With the proliferation of device-to-device (D2D), machine-to-machine (M2M), and the Internet of things (IoT) technologies, automated vehicles have created a new wave of revolution in automobile industries. However, in order to fully establish automated vehicles and their connectivity to the surroundings, security, privacy, and dependability always remain a crucial issue. Therefore, prior analysis of different attack trends and vulnerabilities in such automated vehicles is essential in order to deploy proactive and security solutions effectively. Systematic approaches to measure efficient system configuration, security, privacy, and dependability of such systems are essential for getting the overall picture of the system such as design patterns and best practices for configuration of a system. Decomposing a system into components and subsystems, a multimetrics (MM) methodology developed through European SHIELD project is an early evaluation approach allowing easy accessibility of the security, privacy, and dependability components to choose the suitable configuration of a system.
However, MM methodology completely relies on the values of weights of different components chosen by an expert that is highly subjective based on their level of expertise in the field. Different values of weight of the components from the experts will lead to an unjustified and unreliable result. Thus, an agreement on standardization of weight is one of the major challenges.
Therefore, we proposed a crowd-based intelligence approach that is inspired by a swarm intelligence forming a closed-loop system like swarms in humans as groups can perform better in analyzing and reaching the consensus. We evaluated three use case scenarios of automated vehicles and systems with vehicular fog. We finally have evaluated the security, privacy, and dependability metrics with different configurations for our automated vehicles with vehicular fog computing scenario in choosing the best configuration for our system.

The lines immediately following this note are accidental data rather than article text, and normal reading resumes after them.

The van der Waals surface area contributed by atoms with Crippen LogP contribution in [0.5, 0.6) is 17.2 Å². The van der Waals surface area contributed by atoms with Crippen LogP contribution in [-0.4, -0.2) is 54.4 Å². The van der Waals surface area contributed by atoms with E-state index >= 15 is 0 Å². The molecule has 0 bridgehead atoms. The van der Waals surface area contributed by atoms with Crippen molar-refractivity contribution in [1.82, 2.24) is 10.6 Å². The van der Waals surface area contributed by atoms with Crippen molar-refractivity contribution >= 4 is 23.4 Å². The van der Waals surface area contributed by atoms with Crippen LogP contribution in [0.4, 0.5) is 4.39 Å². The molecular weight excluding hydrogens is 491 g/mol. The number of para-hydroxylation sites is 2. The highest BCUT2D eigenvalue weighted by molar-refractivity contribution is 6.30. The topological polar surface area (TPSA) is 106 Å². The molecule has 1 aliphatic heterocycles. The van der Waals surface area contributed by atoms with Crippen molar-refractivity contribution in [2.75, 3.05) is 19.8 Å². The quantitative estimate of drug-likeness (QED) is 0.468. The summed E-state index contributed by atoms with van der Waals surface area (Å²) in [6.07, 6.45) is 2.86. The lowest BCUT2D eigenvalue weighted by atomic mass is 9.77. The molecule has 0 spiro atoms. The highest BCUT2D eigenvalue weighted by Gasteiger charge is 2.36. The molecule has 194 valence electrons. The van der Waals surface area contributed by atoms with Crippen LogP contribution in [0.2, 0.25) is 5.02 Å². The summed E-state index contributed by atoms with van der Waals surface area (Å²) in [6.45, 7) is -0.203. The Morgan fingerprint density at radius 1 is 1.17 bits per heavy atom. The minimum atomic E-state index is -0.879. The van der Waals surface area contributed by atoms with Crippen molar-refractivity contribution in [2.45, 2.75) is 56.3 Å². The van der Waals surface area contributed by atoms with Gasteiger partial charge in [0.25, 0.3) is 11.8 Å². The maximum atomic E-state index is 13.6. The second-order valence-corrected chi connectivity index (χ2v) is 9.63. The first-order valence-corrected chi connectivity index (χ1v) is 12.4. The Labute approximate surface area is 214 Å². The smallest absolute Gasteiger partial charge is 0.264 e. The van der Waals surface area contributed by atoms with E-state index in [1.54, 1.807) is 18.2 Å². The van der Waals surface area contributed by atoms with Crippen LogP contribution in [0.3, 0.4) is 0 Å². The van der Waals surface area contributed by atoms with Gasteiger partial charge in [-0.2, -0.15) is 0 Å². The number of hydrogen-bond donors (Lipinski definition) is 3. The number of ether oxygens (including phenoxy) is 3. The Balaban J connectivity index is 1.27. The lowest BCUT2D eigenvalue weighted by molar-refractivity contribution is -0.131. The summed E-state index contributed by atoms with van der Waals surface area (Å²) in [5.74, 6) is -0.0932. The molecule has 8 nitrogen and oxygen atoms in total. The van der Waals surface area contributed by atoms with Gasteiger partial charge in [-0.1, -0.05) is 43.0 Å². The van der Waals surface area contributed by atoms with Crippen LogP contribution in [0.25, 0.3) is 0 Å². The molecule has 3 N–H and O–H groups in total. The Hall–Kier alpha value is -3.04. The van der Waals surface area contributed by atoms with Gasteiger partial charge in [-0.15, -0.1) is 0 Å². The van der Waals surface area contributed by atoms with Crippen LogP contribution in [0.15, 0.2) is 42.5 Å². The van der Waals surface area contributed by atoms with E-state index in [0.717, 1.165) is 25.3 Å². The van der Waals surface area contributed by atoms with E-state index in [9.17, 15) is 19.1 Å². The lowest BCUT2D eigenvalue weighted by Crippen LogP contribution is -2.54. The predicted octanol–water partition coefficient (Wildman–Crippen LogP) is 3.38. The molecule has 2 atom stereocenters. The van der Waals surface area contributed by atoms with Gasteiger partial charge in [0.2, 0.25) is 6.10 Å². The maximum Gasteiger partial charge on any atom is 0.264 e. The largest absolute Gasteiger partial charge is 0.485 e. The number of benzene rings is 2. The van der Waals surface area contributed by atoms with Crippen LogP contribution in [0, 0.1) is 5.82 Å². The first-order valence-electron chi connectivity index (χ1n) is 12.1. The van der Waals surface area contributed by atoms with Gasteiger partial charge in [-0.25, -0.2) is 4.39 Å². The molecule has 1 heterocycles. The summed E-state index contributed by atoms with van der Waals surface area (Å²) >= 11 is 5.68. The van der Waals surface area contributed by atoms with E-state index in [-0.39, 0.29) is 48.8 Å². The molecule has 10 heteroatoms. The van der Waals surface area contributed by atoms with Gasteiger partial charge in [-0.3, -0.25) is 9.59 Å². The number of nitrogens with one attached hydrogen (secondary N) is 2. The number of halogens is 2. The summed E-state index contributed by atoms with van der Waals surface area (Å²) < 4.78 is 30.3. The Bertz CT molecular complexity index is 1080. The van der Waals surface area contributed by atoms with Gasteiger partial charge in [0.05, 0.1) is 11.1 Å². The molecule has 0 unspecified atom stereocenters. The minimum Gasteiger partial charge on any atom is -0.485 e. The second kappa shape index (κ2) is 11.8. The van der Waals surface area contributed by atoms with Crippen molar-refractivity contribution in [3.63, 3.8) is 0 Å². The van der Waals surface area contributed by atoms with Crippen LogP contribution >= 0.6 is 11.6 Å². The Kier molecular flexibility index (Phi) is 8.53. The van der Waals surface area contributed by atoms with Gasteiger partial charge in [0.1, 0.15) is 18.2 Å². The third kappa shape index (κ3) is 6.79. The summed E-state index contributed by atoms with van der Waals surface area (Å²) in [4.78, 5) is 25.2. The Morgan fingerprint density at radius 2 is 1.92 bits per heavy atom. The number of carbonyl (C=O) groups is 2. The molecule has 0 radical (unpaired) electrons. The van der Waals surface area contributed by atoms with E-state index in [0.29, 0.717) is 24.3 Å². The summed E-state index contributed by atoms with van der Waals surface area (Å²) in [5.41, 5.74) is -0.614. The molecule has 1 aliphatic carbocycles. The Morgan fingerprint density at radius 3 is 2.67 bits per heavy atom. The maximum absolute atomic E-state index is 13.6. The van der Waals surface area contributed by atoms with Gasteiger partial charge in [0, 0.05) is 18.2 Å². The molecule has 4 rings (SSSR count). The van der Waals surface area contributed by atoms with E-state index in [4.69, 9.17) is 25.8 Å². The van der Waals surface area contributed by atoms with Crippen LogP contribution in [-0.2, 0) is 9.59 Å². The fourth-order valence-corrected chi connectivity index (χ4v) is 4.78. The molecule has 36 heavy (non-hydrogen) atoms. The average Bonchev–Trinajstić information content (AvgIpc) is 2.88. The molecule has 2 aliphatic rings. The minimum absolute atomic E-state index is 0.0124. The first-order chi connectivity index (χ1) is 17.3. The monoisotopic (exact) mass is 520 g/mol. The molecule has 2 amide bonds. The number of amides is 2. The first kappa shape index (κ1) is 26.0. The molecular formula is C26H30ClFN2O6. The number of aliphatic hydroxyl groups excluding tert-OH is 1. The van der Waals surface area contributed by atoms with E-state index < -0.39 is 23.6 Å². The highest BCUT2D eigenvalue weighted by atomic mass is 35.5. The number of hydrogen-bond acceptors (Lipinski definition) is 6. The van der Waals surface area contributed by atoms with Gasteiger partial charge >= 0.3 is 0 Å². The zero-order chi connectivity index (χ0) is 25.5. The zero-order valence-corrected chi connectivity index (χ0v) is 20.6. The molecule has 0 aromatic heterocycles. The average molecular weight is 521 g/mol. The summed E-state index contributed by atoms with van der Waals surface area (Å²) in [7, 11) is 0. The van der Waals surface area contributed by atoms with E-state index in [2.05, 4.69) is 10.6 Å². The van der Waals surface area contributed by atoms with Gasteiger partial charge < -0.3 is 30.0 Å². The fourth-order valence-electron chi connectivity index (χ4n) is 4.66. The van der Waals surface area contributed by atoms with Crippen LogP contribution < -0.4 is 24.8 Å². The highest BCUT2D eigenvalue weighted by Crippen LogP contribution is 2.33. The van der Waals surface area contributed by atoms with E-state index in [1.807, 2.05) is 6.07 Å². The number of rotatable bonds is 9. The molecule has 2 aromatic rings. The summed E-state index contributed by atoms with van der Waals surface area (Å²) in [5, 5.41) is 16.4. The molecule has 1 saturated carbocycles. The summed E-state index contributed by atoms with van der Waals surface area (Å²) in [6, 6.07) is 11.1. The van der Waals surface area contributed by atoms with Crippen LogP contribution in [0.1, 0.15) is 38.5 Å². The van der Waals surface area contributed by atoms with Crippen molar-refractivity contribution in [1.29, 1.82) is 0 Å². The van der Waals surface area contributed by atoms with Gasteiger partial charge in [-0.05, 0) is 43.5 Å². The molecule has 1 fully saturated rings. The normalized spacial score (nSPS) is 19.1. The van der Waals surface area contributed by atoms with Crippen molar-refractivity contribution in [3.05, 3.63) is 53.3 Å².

The best configuration for scenario 1 with values of (60, 40, 80), the calculated S, P, D values through our method closest to the with best configuration was found out to be (62, 60, 72). Similarly, the best configuration for scenario 2 with values of (90, 80, 50), the calculated S, P, D values through our method closest to the with best configuration was found out to be (76, 80, 80). Finally, the best configuration for scenario 3 with values of (80, 80, 60), the calculated S, P, D values through our method closest to the with best configuration was found out to be (70, 74, 70) as summarized in Table 9.
For future work, we will use this crowd-based intelligence approach in evaluating other IoT system and propose efficient solutions to counteract security and privacy issues of such systems.